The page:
Landlord Fined for Permit Violation

Charged With Illegal Renovations

In a decision city tenant activists called a strong warning to landlords thinking of converting their apartments to condominiums, a state court this week fined a Cambridge landlord $8,000 for making renovations without a building permit.

The court found Irving Busny guilty of doing substantial renovation on a 9 Ellery St. building without a building permit, which he could not obtain because he had not previously acquired a "removal permit" from the city's rent control board allowing him to take the units off the market.

The removal permit law, adopted last summer, is designed to slow the rate of condominium conversion in the city.

"It shows landlords they can't get away with flouting the law; it's a good sign, an important sign," city councilor David Sullivan, who drafted the removal permit ordinance, said yesterday.

Busny yesterday called the court decision "ridiculous," adding "I'm not guilty of any of the things charged."


Busny contended that he had city permission to perform all the renovations, including painting, sanding and other repairs, and violated the law only by installing a new door frame in an attempt to make the building more secure.

"I apologized--I didn't know the contractor would change the frame," Busny said.

Edward Cunningham, a lawyer for the city who helped prosecute the case, said Busny "performed substantial rehabilitation without a building permit."

"Both the building department and the law department should be commended for their action in helping to enforce the law," Sullivan said, adding that he hoped the court decision would "convince the rent control board that they should do likewise in similar cases."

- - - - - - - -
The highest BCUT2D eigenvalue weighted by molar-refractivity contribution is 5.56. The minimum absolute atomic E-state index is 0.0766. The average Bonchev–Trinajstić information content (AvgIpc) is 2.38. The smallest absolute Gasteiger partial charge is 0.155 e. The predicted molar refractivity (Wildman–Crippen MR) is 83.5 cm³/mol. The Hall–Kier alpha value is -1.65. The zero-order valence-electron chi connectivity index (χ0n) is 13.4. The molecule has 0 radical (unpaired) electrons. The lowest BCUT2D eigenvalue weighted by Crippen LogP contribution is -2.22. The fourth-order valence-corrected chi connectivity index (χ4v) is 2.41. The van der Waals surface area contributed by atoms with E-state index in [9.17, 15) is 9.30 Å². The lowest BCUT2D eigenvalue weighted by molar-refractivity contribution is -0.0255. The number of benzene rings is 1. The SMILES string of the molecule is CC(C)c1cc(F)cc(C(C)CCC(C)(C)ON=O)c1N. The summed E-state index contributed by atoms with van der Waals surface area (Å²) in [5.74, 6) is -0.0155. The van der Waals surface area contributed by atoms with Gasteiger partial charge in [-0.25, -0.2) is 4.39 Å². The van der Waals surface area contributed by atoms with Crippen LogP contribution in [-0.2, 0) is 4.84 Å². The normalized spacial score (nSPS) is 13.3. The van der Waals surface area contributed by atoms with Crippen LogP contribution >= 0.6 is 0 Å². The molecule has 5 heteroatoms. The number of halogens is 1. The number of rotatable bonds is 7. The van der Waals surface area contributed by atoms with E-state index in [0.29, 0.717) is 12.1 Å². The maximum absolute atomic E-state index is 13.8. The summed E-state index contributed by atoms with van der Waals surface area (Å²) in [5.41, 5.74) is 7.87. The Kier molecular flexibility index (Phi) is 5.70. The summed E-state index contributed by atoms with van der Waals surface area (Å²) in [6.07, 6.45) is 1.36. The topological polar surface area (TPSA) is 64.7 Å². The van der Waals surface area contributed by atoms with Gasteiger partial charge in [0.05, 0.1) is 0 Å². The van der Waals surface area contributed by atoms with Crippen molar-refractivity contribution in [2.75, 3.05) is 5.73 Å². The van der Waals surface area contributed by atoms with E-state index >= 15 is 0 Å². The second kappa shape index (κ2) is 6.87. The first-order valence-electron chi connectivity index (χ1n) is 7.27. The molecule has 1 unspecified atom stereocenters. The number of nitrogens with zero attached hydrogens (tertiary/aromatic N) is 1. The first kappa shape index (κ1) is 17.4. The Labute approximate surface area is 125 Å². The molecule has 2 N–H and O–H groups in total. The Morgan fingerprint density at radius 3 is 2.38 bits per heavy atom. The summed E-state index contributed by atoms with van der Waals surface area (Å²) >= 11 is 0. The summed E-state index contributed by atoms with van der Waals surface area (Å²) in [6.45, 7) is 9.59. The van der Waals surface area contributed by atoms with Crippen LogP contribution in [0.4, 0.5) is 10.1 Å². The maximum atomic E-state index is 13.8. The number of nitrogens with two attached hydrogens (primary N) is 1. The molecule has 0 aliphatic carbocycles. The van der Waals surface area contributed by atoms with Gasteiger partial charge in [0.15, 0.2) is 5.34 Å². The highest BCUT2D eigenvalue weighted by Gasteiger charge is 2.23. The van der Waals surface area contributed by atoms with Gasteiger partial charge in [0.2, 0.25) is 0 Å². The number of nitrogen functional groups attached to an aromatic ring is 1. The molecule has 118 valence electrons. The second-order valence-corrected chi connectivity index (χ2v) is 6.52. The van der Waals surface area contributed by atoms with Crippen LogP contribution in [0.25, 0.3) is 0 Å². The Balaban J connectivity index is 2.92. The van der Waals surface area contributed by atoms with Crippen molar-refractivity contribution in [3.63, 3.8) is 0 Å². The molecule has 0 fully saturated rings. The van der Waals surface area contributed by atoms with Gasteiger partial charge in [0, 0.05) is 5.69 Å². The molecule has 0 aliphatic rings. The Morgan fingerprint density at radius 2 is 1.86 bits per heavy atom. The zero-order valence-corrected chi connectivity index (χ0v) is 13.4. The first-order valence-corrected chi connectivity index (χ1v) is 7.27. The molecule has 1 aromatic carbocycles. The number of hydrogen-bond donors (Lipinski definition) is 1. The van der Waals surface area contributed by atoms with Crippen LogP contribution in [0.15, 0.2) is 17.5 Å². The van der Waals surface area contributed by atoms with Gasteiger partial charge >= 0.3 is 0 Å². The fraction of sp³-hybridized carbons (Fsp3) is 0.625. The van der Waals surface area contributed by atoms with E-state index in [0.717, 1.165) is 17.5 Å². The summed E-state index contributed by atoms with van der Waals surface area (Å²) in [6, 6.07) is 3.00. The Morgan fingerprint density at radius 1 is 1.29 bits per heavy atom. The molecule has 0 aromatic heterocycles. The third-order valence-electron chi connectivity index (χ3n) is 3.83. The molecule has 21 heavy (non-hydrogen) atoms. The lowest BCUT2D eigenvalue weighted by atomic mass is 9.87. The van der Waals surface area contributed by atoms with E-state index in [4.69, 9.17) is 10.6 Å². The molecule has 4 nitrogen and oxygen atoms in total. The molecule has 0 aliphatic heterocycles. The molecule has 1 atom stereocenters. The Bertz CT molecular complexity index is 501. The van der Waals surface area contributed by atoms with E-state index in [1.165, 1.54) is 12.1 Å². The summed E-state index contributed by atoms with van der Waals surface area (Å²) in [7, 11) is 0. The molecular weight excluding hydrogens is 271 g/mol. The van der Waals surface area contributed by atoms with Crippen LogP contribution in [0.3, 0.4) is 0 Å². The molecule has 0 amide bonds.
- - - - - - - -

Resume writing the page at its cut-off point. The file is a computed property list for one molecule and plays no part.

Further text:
Although the criminal finding in the case does not specifically instruct Busny to end renovations without a permit, Sullivan said "if he keeps doing it, he can keep being fined."

The removal permit ordinance, adopted in the face of increasing condominium conversions within the city, requires landlords to obtain permission from the city before performing major renovations on an apartment building covered by rent control or converting an apartment from rental to residential housing to some other use.

City landlords, who have termed the law an unconstitutional confiscation of private property, have challenged the law through the state courts. A lower court judge upheld the statute last spring, but the state Supreme Judicial Court will hear argument on the ordinance later this fall, perhaps issuing a ruling by early next year.

Although the apartments in Busny's building are rented to tenants, they are owned as condominiums. "They are owned by investors," Busny said.

But Sullivan charged that the "investors" around the city are actually "renting" some buildings to friends, relatives or business partners.

"They only thing that will trigger the removal permit ordinance is if the landlord takes the unit off the rental market," Sullivan said, adding that landlords attempt to skirt the law by selling the units to "investors" who serve as "dummy owners" for the actual occupants.

"The whole thing can be a sham with no rent money ever changing hands," Sullivan said, adding that the city's next control board should ask a court for injunctions to end the practice